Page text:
Di Bawoh Rang Ikang Kering
Random Ramblings of A Retired Retainer


Wednesday, March 15, 2006
This post is in response to a request by Cek Na who commented in my Sitting Pretty post.
Cek Na, who should not be confused with Nina my daughter-in-law, asked about the word songo and songo hamlo.

I have never heard of the word songo hamlo although songo by itself is quite familiar. Maybe Derumo or any other Terengganu native can enlighten us. Songo is an adjective to describe a particular behaviour or attitude. If Tengku Aiman Naim (above) were to do what he did in the picture to anyone else other than the indulgent members of his family like his grandfather, he would be called songo. The closest English word for songo that I can think of is "cheeky". Naim is not the cheeky type, but he can be anything for the camera.
In olden Terengganu where children were to be seen and not heard and expected to behave with a certain decorum, songo borders on rude and punished with a rebuke. The rebuke can either be gentle or otherwise, depending on the gravity of the songo-ness.
You can be forgiven if you have not heard of songo before. Values change. Children nowadays are encouraged to express themselves more than their parents were allowed to. What might be called songo before would be considered cute now.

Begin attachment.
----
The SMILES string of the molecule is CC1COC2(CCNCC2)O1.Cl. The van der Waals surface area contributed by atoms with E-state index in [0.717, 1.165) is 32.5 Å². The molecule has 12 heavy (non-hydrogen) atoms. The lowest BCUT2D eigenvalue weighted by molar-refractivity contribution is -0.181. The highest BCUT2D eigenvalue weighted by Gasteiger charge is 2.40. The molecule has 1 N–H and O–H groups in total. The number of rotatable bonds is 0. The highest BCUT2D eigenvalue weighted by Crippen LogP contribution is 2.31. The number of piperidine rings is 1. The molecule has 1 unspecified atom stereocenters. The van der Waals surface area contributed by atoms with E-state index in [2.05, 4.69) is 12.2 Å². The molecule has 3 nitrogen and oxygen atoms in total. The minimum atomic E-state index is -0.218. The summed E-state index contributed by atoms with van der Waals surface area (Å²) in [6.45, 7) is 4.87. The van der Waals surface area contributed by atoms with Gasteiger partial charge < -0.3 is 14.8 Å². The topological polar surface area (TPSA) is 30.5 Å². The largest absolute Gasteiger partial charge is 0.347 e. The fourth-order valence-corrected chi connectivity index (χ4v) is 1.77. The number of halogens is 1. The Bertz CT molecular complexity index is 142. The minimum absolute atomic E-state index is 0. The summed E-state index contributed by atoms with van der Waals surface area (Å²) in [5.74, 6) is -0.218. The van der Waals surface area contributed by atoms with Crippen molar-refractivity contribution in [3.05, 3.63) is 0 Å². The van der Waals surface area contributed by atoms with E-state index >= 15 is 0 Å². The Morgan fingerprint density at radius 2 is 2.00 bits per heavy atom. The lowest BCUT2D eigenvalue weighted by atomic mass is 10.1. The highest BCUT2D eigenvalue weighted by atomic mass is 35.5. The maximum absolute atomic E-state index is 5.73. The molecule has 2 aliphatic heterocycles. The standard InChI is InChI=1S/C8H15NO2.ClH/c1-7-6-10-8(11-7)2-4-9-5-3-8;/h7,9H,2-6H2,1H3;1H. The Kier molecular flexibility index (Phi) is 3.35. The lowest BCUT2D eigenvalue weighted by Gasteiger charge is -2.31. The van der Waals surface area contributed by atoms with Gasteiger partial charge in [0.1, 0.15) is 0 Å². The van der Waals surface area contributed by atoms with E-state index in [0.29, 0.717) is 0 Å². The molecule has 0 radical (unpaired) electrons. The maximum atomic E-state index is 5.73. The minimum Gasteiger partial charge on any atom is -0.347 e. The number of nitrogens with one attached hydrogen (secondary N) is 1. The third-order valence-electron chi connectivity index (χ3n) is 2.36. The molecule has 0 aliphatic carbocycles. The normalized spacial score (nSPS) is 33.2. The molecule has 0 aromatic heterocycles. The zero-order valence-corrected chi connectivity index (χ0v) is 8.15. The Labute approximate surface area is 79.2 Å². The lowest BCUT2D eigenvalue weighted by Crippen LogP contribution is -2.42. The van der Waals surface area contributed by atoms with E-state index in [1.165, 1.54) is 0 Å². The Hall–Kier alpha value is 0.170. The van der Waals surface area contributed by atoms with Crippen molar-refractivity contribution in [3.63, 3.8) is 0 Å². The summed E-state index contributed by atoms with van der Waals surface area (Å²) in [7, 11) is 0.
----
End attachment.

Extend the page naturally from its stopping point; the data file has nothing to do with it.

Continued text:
I have no idea where songo came from. I do not think it is remotely associated with any of the Wali Songo. There is a lake called Songor in Africa which I heard is dying. I do not think the word comes from there because we in Terengganu knew about Africa only after the arrival of Tarzan movies. I would appreciate any illumination on songo's etymology.
Songo reminds me of bango which cannot not stand by itself. Bango, in Terengganuspeak have to follow bising or busuk. Thus we have bising bangor which means a great big din. One day, when all 11 of my grandchildren get together in one room bising bangor will be audibly clear. If the younger ones were to poop all at the same time, the whole room will be rendered busuk bangor.
My grandchildren's paternal great grandmother used to amuse me with a ditty:

Perok, Kedoh, Selangor
Berok, sudoh, busuk bangor.

Now you know where I got my warped sense of humour.

Naim in a non-songo pose.